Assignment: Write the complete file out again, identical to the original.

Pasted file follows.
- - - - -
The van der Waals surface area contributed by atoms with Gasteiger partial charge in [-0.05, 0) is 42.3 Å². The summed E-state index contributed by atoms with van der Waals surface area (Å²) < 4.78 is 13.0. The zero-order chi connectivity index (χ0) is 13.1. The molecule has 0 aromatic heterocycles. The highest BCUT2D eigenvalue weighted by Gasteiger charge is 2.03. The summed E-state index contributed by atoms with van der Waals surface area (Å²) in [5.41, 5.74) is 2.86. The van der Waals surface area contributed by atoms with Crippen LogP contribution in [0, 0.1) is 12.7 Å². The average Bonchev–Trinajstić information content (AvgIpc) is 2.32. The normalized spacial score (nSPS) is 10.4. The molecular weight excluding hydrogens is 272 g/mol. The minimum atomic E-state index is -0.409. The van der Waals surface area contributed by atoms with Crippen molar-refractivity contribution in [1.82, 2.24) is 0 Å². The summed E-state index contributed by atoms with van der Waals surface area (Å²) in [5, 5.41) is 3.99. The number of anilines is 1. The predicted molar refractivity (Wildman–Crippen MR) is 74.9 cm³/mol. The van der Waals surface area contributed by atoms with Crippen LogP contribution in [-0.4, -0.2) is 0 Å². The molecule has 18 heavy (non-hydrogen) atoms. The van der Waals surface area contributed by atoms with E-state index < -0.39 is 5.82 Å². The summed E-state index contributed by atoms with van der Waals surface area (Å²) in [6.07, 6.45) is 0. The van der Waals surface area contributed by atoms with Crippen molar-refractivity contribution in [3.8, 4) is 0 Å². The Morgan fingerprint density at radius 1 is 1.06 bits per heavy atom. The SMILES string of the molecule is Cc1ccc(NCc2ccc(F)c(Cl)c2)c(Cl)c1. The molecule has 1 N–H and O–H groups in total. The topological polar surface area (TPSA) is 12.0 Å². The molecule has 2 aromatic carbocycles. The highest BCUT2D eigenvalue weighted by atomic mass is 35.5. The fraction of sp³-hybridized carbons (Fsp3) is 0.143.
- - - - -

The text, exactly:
The van der Waals surface area contributed by atoms with Gasteiger partial charge in [-0.05, 0) is 42.3 Å². The summed E-state index contributed by atoms with van der Waals surface area (Å²) < 4.78 is 13.0. The zero-order chi connectivity index (χ0) is 13.1. The molecule has 0 aromatic heterocycles. The highest BCUT2D eigenvalue weighted by Gasteiger charge is 2.03. The summed E-state index contributed by atoms with van der Waals surface area (Å²) in [5.41, 5.74) is 2.86. The van der Waals surface area contributed by atoms with Crippen LogP contribution in [0, 0.1) is 12.7 Å². The average Bonchev–Trinajstić information content (AvgIpc) is 2.32. The normalized spacial score (nSPS) is 10.4. The molecular weight excluding hydrogens is 272 g/mol. The minimum atomic E-state index is -0.409. The van der Waals surface area contributed by atoms with Crippen molar-refractivity contribution in [1.82, 2.24) is 0 Å². The summed E-state index contributed by atoms with van der Waals surface area (Å²) in [5, 5.41) is 3.99. The number of anilines is 1. The predicted molar refractivity (Wildman–Crippen MR) is 74.9 cm³/mol. The van der Waals surface area contributed by atoms with Crippen LogP contribution in [-0.4, -0.2) is 0 Å². The molecule has 18 heavy (non-hydrogen) atoms. The van der Waals surface area contributed by atoms with E-state index < -0.39 is 5.82 Å². The summed E-state index contributed by atoms with van der Waals surface area (Å²) in [6.07, 6.45) is 0. The van der Waals surface area contributed by atoms with Crippen molar-refractivity contribution in [3.8, 4) is 0 Å². The Morgan fingerprint density at radius 1 is 1.06 bits per heavy atom. The SMILES string of the molecule is Cc1ccc(NCc2ccc(F)c(Cl)c2)c(Cl)c1. The molecule has 1 N–H and O–H groups in total. The topological polar surface area (TPSA) is 12.0 Å². The molecule has 2 aromatic carbocycles. The highest BCUT2D eigenvalue weighted by atomic mass is 35.5. The fraction of sp³-hybridized carbons (Fsp3) is 0.143.